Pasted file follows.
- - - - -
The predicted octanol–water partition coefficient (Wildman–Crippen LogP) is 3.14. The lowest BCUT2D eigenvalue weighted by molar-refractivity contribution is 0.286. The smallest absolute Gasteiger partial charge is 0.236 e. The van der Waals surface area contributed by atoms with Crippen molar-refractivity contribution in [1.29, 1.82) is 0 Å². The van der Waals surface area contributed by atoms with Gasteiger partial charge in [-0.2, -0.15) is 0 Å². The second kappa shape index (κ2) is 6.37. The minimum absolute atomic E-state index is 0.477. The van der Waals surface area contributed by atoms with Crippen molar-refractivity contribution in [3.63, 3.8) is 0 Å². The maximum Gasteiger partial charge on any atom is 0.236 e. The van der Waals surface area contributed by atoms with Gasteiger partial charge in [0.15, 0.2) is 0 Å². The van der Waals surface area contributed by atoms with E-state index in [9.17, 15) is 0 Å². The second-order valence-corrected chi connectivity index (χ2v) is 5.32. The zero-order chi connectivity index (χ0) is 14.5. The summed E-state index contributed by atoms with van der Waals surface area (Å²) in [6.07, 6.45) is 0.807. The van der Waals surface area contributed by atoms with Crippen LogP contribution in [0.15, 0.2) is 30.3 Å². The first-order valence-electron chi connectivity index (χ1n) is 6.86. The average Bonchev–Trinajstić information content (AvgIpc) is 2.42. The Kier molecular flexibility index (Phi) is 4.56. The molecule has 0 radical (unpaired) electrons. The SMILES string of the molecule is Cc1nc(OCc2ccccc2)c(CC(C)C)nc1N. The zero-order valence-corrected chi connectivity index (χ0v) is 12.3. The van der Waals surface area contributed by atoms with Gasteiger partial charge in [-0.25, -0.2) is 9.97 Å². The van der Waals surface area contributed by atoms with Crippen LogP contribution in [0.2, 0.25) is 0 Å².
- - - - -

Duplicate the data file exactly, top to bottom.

The predicted octanol–water partition coefficient (Wildman–Crippen LogP) is 3.14. The lowest BCUT2D eigenvalue weighted by molar-refractivity contribution is 0.286. The smallest absolute Gasteiger partial charge is 0.236 e. The van der Waals surface area contributed by atoms with Crippen molar-refractivity contribution in [1.29, 1.82) is 0 Å². The van der Waals surface area contributed by atoms with Gasteiger partial charge in [-0.2, -0.15) is 0 Å². The second kappa shape index (κ2) is 6.37. The minimum absolute atomic E-state index is 0.477. The van der Waals surface area contributed by atoms with Crippen molar-refractivity contribution in [3.63, 3.8) is 0 Å². The maximum Gasteiger partial charge on any atom is 0.236 e. The van der Waals surface area contributed by atoms with Gasteiger partial charge in [0.15, 0.2) is 0 Å². The van der Waals surface area contributed by atoms with E-state index in [9.17, 15) is 0 Å². The second-order valence-corrected chi connectivity index (χ2v) is 5.32. The zero-order chi connectivity index (χ0) is 14.5. The summed E-state index contributed by atoms with van der Waals surface area (Å²) in [6.07, 6.45) is 0.807. The van der Waals surface area contributed by atoms with Crippen LogP contribution in [0.15, 0.2) is 30.3 Å². The first-order valence-electron chi connectivity index (χ1n) is 6.86. The average Bonchev–Trinajstić information content (AvgIpc) is 2.42. The Kier molecular flexibility index (Phi) is 4.56. The molecule has 0 radical (unpaired) electrons. The SMILES string of the molecule is Cc1nc(OCc2ccccc2)c(CC(C)C)nc1N. The zero-order valence-corrected chi connectivity index (χ0v) is 12.3. The van der Waals surface area contributed by atoms with Gasteiger partial charge in [-0.25, -0.2) is 9.97 Å². The van der Waals surface area contributed by atoms with Crippen LogP contribution in [0.2, 0.25) is 0 Å².